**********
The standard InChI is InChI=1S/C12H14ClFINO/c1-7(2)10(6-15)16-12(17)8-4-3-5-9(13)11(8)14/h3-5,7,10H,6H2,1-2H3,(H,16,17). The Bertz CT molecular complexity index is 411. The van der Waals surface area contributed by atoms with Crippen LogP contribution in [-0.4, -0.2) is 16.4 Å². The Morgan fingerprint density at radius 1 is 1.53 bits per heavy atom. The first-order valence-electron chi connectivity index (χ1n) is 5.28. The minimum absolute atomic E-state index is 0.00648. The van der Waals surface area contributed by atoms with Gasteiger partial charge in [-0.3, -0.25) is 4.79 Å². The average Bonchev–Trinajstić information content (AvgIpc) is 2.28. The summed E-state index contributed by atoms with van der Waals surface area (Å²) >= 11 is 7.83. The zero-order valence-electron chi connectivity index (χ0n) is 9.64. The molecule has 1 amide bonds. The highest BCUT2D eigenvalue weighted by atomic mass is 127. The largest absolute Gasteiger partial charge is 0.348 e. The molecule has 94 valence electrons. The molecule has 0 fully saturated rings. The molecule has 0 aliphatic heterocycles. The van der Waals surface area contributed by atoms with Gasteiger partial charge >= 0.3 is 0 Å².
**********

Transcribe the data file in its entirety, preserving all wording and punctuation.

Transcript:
The standard InChI is InChI=1S/C12H14ClFINO/c1-7(2)10(6-15)16-12(17)8-4-3-5-9(13)11(8)14/h3-5,7,10H,6H2,1-2H3,(H,16,17). The Bertz CT molecular complexity index is 411. The van der Waals surface area contributed by atoms with Crippen LogP contribution in [-0.4, -0.2) is 16.4 Å². The Morgan fingerprint density at radius 1 is 1.53 bits per heavy atom. The first-order valence-electron chi connectivity index (χ1n) is 5.28. The minimum absolute atomic E-state index is 0.00648. The van der Waals surface area contributed by atoms with Gasteiger partial charge in [-0.3, -0.25) is 4.79 Å². The average Bonchev–Trinajstić information content (AvgIpc) is 2.28. The summed E-state index contributed by atoms with van der Waals surface area (Å²) >= 11 is 7.83. The zero-order valence-electron chi connectivity index (χ0n) is 9.64. The molecule has 1 amide bonds. The highest BCUT2D eigenvalue weighted by atomic mass is 127. The largest absolute Gasteiger partial charge is 0.348 e. The molecule has 94 valence electrons. The molecule has 0 fully saturated rings. The molecule has 0 aliphatic heterocycles. The van der Waals surface area contributed by atoms with Gasteiger partial charge >= 0.3 is 0 Å².